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Effectiveness of a computerized drug-monitoring program to detect and prevent adverse drug events and medication non-adherence in outpatient ambulatory care: study protocol of a randomized controlled trial

  • Alan J Forster1, 2, 3, 4Email author,
  • Tobias E Erlanger5, 6,
  • Alison Jennings1,
  • Claudine Auger7, 8,
  • David Buckeridge5, 6,
  • Carl van Walraven1, 3, 4 and
  • Robyn Tamblyn5, 6, 9
Trials201516:2

https://doi.org/10.1186/1745-6215-16-2

Received: 27 May 2014

Accepted: 24 November 2014

Published: 8 January 2015

Abstract

Background

Medications are an effective intervention for managing and preventing health problems but their benefit can be undermined by non-adherence or adverse drug events (ADEs). Since these issues may be interconnected, efforts to improve non-adherence should also include reduction of ADEs. We have developed the ISTOP-ADE system (Information Systems-enabled Outreach for Preventing Adverse Drug Events), which enables timely monitoring and managing of ADEs. The objectives of this study are to determine whether the ISTOP-ADE system, compared to routine care, will reduce: a) the probability of discontinuing the use of prognosis-altering medications; b) the probability of a patient experiencing a severe ADE; c) the proportion of patients experiencing ADEs, preventable ADEs and ameliorable ADEs; and d) health services utilization.

Methods/design

We will randomly assign 2,200 adult ambulatory patients in the province of Québec who have been prescribed an incident medication for the management or prevention of a chronic health condition, to routine care or the ISTOP-ADE system. The ISTOP-ADE system consists of an interactive voice response system (IVRS) paired with pharmacist support. The IVRS will call patients at 3 and 17 days post-prescription to determine if they are experiencing any problems and connect them with a pharmacist when required or desired by the patient. We will evaluate medication persistence at 180 days and health-care utilization using provincial administrative data. Two blinded physicians will ascertain ADE status through a case review.

Discussion

We expect the ISTOP-ADE intervention to be feasible and to improve the quality of patient care through improved medication adherence, reduced ADE duration and reduced number of ADEs resulting in an emergency department or inpatient encounter. This in turn could lower health-care utilization, saving costs and lowering the burden on emergency departments and family practices. The success of ISTOP-ADE would present opportunities to implement this intervention through health systems, health insurance agents and commercial pharmacies.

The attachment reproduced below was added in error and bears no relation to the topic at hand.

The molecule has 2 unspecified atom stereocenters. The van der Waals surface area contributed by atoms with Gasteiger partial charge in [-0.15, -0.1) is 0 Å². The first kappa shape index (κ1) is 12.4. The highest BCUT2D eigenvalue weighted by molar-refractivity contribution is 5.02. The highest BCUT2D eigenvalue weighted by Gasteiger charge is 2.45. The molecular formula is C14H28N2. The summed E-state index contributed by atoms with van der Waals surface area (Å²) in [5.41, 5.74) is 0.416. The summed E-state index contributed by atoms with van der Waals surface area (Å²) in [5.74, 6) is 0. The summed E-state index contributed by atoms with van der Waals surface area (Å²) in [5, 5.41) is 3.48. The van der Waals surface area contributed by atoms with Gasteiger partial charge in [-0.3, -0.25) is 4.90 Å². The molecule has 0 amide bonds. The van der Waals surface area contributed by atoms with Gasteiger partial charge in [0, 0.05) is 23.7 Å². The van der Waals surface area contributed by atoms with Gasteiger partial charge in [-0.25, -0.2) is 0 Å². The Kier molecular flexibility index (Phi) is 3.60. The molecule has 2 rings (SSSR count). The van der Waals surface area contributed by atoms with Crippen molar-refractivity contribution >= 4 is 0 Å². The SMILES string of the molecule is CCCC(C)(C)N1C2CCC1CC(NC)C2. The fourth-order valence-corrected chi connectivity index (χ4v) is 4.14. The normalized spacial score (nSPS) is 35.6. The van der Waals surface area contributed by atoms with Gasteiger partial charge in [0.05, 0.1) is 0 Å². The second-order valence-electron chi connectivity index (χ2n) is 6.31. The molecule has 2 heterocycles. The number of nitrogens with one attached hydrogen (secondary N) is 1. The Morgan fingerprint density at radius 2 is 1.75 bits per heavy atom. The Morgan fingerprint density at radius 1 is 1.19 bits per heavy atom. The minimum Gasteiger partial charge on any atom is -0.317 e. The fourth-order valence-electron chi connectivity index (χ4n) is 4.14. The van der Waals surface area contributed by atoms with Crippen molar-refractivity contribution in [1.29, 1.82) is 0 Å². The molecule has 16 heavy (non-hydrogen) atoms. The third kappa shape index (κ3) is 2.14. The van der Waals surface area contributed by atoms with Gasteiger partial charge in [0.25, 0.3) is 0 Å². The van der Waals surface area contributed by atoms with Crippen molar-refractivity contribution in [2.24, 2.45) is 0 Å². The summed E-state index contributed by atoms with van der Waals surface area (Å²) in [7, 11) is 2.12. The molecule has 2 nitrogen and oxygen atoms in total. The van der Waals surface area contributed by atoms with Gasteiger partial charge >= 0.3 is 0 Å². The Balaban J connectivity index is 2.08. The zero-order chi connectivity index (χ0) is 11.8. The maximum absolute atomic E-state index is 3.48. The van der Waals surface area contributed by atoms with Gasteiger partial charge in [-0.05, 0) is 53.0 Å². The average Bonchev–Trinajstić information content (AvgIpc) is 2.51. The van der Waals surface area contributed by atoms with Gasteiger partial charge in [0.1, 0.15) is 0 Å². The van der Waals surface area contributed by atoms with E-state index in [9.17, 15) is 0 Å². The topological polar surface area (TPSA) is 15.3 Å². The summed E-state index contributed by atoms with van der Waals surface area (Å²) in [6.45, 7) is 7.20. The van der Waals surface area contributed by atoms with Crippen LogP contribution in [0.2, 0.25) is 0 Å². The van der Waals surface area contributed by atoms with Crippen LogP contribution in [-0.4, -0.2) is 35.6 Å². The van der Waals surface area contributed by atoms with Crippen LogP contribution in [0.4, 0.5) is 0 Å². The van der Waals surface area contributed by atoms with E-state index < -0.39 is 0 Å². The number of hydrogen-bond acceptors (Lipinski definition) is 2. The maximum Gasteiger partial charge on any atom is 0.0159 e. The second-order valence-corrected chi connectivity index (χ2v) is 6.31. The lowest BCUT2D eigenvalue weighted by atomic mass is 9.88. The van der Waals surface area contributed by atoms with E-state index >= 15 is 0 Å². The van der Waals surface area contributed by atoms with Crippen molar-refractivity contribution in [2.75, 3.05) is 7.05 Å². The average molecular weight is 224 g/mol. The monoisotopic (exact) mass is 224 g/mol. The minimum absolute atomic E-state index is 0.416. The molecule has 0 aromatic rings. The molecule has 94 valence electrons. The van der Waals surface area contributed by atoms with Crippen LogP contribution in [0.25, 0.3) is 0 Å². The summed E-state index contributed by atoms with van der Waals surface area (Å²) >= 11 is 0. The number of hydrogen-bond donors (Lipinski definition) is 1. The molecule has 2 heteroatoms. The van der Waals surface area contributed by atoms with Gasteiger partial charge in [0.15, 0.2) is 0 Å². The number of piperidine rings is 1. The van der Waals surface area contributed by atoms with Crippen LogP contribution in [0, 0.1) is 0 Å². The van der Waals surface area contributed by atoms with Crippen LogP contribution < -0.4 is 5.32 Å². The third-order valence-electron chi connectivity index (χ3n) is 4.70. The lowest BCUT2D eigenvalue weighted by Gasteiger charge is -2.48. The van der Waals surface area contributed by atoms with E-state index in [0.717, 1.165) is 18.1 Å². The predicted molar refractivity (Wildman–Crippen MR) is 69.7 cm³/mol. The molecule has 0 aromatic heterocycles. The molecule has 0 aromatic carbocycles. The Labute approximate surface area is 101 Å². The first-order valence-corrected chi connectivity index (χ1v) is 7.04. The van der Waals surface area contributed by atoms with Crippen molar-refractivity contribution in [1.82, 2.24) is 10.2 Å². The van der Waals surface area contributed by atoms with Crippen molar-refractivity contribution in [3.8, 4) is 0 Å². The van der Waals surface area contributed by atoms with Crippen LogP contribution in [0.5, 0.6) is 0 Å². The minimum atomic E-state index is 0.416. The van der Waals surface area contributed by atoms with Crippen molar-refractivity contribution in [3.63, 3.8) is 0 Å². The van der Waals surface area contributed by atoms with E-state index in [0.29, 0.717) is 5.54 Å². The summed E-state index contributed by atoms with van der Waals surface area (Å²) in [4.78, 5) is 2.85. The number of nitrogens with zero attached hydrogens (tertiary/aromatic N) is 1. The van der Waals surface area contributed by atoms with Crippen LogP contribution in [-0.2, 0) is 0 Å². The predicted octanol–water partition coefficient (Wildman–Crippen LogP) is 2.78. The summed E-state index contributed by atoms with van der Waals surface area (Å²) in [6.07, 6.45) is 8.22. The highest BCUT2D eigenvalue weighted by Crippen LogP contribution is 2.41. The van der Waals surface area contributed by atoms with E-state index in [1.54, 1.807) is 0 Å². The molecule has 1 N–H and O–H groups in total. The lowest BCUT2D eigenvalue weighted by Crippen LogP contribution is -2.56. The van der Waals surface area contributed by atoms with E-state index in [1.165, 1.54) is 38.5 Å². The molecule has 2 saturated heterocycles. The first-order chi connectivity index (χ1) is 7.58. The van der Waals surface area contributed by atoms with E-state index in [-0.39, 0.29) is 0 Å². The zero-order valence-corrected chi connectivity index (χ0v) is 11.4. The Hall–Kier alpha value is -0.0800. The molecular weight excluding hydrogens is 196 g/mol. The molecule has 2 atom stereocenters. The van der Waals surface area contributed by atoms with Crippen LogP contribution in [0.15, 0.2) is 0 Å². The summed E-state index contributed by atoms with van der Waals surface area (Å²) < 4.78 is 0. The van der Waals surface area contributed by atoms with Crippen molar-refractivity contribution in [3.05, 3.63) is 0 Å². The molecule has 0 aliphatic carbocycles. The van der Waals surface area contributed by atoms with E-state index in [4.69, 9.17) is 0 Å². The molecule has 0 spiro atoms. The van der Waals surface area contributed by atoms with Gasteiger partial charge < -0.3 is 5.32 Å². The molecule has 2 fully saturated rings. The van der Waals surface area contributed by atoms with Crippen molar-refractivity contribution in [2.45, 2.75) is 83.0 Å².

Trial registration

ClinicalTrials.gov Identifier: NCT02059044. Date registered: 10 January 2014.

Keywords

Patient safetyPharmacoepidemiologyAdverse drug eventsDrug adherence and persistenceHealth information technologyHealth services research

Background

Medications are an effective intervention for managing and preventing many acute and chronic health-care problems. Their benefit is commonly reduced by non-adherence, in which patients either do not take or stop taking the medication as prescribed, or by adverse drug events (ADEs), in which patients experience side effects of the medications. These issues are interrelated. Some patients do not take their medication due to their fear of an impending ADE, while others stop taking the medication because of an ADE. Therefore, efforts to increase adherence should include efforts to target ADE reduction specifically.

To address these concerns, we have developed the Information Systems-enabled Outreach for Preventing ADEs (ISTOP-ADE) system (protocol version 1, 1 March 2012). The ISTOP-ADE system consists of a set of business processes supported by a technology infrastructure. The information technology is designed to connect providers to patients and includes an electronic health record system, a clinical data repository and an interactive voice response system (IVRS). This system enables timely monitoring of patients for ADEs and couples it with an effective arm to manage ADEs if, and when, they occur.

We recently established the feasibility and acceptability of the ISTOP-ADE system in a prospective cohort study. The pilot study included 628 patients who were prescribed an incident prescription. The ISTOP-ADE system successfully contacted 90% of patients. Important measures of the system’s effectiveness included the identification of 45% of ADEs, 50% of all potential ADEs and 30% of primary non-adherence episodes. In terms of potential benefits, it positively influenced the management of 42% of all medication-related problems. In terms of acceptability, almost all patients found it easy to use and understand and reported they would use the system again if it was provided to them. Physicians and pharmacists also supported the system [1, 2]. While these results are favorable, a controlled clinical trial in which patients are randomly assigned to the ISTOP-ADE system or routine care is required to determine the system’s effectiveness. We therefore designed this study.

Methods/design

This study has been approved by the McGill Institutional Review Board (A01-B02-02A) and the Ottawa Health Science Network Research Ethics Board (20130285-01H).

Setting